What did the police do differently here than what they've always done in Portland? Nothing. All the hot air that City Hall blew after the Chasse killing was false. We still have the death penalty for mental illness.

I hear you Jack, and I have someone who is very close to me with a long-standing severe mental illness who I worry about along these lines. Unfortunately, by the time it gets to the point where they are charging at police with a machete pretty much all they can do is shoot to protect themselves or others. It's almost like police need to have nets or tranquilizer guns because it can be like trying to control a wild animal when a mentally ill person gets unstable. When the person is on drugs, is large and strong or has a weapon things can get really ugly, really fast.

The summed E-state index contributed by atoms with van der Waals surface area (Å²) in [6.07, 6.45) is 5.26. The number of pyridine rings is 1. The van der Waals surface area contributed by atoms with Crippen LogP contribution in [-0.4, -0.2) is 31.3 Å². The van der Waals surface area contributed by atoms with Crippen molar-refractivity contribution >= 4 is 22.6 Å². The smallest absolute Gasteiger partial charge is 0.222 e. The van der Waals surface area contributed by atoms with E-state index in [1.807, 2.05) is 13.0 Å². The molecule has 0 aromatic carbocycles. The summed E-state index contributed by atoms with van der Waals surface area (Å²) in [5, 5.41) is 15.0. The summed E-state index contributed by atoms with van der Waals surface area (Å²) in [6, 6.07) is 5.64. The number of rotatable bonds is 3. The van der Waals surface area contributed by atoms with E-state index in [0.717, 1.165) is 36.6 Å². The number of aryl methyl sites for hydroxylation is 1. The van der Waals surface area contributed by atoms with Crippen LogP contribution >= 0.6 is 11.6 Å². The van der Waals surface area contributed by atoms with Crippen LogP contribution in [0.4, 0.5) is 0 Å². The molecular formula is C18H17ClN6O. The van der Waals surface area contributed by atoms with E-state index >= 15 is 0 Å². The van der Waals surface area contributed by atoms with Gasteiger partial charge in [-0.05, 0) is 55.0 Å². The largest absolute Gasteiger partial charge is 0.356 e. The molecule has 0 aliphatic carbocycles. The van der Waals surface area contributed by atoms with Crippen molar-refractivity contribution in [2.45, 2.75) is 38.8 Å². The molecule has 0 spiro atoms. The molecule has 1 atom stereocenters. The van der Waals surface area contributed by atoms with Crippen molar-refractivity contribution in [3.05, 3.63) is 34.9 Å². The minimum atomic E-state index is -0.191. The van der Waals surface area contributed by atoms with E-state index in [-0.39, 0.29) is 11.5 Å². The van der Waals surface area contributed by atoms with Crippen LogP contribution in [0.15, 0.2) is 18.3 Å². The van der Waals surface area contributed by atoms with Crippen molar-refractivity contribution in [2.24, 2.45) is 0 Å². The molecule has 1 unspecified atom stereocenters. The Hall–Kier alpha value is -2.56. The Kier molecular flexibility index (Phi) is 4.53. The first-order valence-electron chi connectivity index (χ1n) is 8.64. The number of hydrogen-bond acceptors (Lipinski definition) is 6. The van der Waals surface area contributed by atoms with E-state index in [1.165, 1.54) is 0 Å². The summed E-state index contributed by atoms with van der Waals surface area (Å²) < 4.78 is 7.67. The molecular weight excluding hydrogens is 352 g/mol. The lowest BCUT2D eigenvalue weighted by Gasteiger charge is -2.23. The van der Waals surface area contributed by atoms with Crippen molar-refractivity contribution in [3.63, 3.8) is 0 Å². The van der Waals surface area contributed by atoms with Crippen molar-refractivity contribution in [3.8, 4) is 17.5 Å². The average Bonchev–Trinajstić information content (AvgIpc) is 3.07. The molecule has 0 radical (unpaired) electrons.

The ugly truth is that it probably costs less for the city to pay out hush money to bereaved families on a one-by-one basis than provide a mental health safety net to the whole.

Regarding the Usual Kevin's comments above. There used to be a blanket type device that could be used in situations like this. I saw one some years ago but haven't seen it since.

"Now if you wanted to complain instead of dropping $725M on a train (or $30M on one street) spending it on the mentally ill, I'd agree."

" We still have the death penalty for mental illness."

I can't imagine things getting better until the state leaves the dark ages vis a vis mental illness and mental health.